Science Gazette

Laser light assaults on computers are a new kind of cyber-threat

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Even if a computer system is physically separated from the outside world (air-gapped), it may be hacked. IT security professionals have proved this. They demonstrate how a guided laser may transport data to light-emitting diodes in common office gadgets. As a result, attackers may connect discreetly with air-gapped computer systems across several meters. Critical IT systems must be safeguarded visually in addition to traditional information and communication technology security.

Even if a computer system is physically separated from the outside world (air-gapped), it may be hacked. In the LaserShark project, IT security specialists from the Karlsruhe Institute of Technology (KIT) illustrate this. They demonstrate how a guided laser may transport data to light-emitting diodes in common office gadgets. As a result, attackers may connect discreetly with air-gapped computer systems across several meters. Critical IT systems must be safeguarded visually in addition to traditional information and communication technology security.

Lasers are used by hackers to assault computers. This seems like something out of a recent James Bond film, but it’s truly doable. The LaserShark attack was presented at the 37th Annual Computer Security Applications Conference in early December 2021 by researchers from KIT, TU Braunschweig, and TU Berlin (ACSAC). This study focuses on the use of optical channels for covert communication. To prevent external access, critical infrastructure computers and networks are often physically segregated. These systems are “air-gapped,” which implies they have no wired or wireless access to the outside world. Attempts to circumvent such security via electromagnetic, acoustic, or optical channels have only worked over short distances or at low data speeds in the past. Furthermore, they typically enable just data exfiltration, i.e. data receiving.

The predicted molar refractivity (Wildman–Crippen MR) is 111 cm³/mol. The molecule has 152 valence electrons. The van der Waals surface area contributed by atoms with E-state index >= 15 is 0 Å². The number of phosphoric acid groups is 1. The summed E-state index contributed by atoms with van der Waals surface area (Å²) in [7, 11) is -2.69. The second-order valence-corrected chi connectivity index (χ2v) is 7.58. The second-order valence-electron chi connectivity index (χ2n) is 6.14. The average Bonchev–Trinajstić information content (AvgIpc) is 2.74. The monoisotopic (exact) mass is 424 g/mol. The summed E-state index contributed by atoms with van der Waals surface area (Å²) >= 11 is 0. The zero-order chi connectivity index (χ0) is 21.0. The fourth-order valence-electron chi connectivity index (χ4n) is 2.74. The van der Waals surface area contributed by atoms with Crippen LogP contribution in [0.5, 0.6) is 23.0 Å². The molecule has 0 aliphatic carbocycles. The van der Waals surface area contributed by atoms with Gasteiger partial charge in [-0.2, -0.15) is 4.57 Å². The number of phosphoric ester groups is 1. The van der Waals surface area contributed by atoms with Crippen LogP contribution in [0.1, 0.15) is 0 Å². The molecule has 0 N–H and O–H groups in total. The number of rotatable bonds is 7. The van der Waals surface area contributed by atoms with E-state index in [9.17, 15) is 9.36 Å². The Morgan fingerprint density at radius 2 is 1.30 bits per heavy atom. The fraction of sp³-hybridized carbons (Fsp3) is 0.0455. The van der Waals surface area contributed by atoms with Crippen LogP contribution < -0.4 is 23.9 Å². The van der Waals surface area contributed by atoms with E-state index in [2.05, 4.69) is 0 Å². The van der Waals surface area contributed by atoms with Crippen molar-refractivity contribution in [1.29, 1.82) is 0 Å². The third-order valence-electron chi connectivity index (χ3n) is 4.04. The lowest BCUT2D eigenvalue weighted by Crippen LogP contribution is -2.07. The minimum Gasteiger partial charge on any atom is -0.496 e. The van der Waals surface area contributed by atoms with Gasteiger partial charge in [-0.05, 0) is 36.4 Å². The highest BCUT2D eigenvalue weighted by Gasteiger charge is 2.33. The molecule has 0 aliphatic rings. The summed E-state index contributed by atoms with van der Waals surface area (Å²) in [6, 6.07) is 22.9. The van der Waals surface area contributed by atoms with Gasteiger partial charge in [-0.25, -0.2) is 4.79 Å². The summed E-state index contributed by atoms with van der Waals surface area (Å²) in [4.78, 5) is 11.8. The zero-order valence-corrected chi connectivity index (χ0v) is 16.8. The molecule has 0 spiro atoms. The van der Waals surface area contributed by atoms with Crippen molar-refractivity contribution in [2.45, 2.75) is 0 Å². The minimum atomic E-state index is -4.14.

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LEDs are used in commercially available office devices using the Hidden Optical Channel

In collaboration with researchers from TU Braunschweig and TU Berlin, the Intelligent System Security Group at KASTEL — Institute of Information Security and Dependability of KIT has shown a novel attack: An adversary may use a focused laser beam to inject data into air-gapped systems and recover data without having to install extra hardware on the targeted device. Professor Christian Wressnegger, Head of KASTEL’s Intelligent System Security Group, says, “This concealed optical communication employs light-emitting diodes already built into office gadgets, for example, to show status messages on printers or telephones.” Although not meant to do so, light-emitting diodes (LEDs) may receive light.

Data is exchanged in both directions

The researchers construct a secret communication link over a distance of up to 25 meters by directing laser light to previously mounted LEDs and monitoring their responses (in both directions). Data speeds of 18.2 kilobits per second inwards and 100 kilobits per second outwards are achieved. This optical attack may be carried out on commercially accessible office gadgets utilized by businesses, colleges, and government agencies. “The LaserShark project shows how crucial it is to safeguard key IT systems optically in addition to traditional information and communication technology security measures,” says Christian Wressnegger.

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